As the founder of Meditation Magazine, people often assume that I no longer experience anxiety (or any other mental health issues). But I’ll tell you a little secret: I had a major panic attack today.
I woke up in the middle of the night worrying that we are going to miss our print dates for this issue of Meditation Magazine. We have 40 days until we go to press. The content’s not finished, the layout’s not done, and unless I pull off a miracle, we will not have enough money to print and ship the new issue on the date that we are supposed to. Missing our print date would instantly anger huge swaths of our subscribers, filling my inbox with hate mail, cancelation & refund requests, and more. This is not just some random irrational thought… It is literally my responsibility to move things forward, and we are quickly running out of time.
But about an hour ago, as I was sitting on the floor trying to take care of my baby, I remembered the single most important key to short-circuiting a panic attack!
It was just six words that went through my mind… but those six words instantly put me on a hot-air balloon, gently rising above the anxiety, instead of falling deeper into it:
IT’S OK TO FEEL THIS WAY.
When you’re in the midst of a panic attack, these are not the words that are naturally passing through your brain.
The nature of anxiety is to feel that “This is bad. This is not OK.” When you start feeling those things about the anxiety itself, it becomes a downward spiral – having anxiety about having anxiety about having anxiety. The worse the anxiety gets, the more anxious you feel about it… and on and on it goes. This echo chamber / feedback loop is what keeps anxiety attacks going strong.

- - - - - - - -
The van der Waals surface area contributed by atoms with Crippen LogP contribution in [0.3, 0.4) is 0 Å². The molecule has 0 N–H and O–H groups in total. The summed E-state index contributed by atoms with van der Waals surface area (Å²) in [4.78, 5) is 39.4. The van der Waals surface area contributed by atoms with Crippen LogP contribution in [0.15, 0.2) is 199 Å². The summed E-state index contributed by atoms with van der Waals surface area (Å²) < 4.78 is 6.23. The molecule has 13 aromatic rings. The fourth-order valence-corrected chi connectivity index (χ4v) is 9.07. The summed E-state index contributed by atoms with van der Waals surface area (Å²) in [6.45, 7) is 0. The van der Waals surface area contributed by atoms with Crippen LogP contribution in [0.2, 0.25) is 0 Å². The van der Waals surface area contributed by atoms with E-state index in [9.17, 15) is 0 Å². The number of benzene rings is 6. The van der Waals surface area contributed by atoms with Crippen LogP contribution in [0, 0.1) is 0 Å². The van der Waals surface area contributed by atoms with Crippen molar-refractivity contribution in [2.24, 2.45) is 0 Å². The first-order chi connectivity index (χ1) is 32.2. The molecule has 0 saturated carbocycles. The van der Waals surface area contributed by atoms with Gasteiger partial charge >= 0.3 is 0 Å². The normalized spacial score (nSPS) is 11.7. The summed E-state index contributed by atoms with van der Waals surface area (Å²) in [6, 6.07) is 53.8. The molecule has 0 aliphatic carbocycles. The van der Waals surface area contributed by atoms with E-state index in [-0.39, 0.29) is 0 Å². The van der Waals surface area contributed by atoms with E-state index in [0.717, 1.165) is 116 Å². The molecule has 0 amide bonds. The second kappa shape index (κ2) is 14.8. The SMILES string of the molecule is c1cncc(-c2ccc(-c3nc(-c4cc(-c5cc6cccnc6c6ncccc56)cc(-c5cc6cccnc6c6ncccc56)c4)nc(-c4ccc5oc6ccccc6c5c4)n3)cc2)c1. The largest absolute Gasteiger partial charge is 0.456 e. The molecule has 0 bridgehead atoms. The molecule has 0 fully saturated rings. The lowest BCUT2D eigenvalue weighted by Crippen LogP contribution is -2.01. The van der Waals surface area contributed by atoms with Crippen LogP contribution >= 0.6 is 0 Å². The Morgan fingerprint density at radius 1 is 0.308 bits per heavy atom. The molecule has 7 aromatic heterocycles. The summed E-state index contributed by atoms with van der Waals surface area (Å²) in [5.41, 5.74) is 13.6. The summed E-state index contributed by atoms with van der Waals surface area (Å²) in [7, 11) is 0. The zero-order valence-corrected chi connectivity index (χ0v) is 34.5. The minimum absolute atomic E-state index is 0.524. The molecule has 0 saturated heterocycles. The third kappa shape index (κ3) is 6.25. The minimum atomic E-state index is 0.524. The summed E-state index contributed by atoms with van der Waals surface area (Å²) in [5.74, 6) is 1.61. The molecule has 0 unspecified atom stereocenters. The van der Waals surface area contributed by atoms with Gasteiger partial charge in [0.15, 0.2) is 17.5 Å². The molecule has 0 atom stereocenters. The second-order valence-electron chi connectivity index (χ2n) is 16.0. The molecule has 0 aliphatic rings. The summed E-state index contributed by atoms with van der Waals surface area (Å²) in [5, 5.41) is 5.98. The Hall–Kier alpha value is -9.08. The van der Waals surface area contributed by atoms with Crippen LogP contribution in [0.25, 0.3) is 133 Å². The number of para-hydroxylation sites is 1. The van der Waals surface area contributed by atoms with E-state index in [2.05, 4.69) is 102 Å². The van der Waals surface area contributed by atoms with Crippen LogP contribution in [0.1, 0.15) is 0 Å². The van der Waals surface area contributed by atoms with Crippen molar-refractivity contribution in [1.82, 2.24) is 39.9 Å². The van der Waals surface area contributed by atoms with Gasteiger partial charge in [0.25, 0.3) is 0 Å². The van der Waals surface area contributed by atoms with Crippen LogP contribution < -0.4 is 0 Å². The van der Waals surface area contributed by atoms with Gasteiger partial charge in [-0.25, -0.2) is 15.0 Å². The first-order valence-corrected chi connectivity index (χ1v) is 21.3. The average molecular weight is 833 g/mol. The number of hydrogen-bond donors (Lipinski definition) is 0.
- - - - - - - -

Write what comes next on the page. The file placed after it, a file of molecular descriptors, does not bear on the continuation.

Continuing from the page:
The way to short-circuit this vicious cycle is simple: stop generating anxiety in response to anxiety. Accept it. It’s OK. It’s part of being alive.
Instead of getting anxious about the feelings of tightness in your chest, the queasiness in your stomach, the dryness and your mouth, the rising bile in your throat… just feel them. Without judgment. Don’t worry about them… instead, realize that these feelings are a natural part of life, that come and go. Right now, they are here, and later, they will be gone.
It’s OK. Let it be. Don’t try to run away from the anxiety… feel into it. Feel your body, as it is, in this state, with all these feelings. Feel the air flowing in and out of your body. Maybe the inhalations and exhalations are shallower than usual. Maybe you’re getting less oxygen than usual. It’s OK. Just feel it, with openness, acceptance, and even curiosity. “Huh! This is what anxiety feels like.” It’s a natural part of being alive.
As you continue to observe the anxiety with equanimity (non-judgmental awareness), you will begin to rise above it.
You’ll still feel the anxious feelings in your body and mind for a while. This is normal. Your system is full of anxious brain chemicals right now, and they will take time to dissipate. But over time, as you keep observing your feelings with equanimity, you will rise out of the downward spiral.
MEDITATION ISN’T MEANT TO GET RID OF ANXIETY, BUT TO CHANGE YOUR RELATIONSHIP TO IT.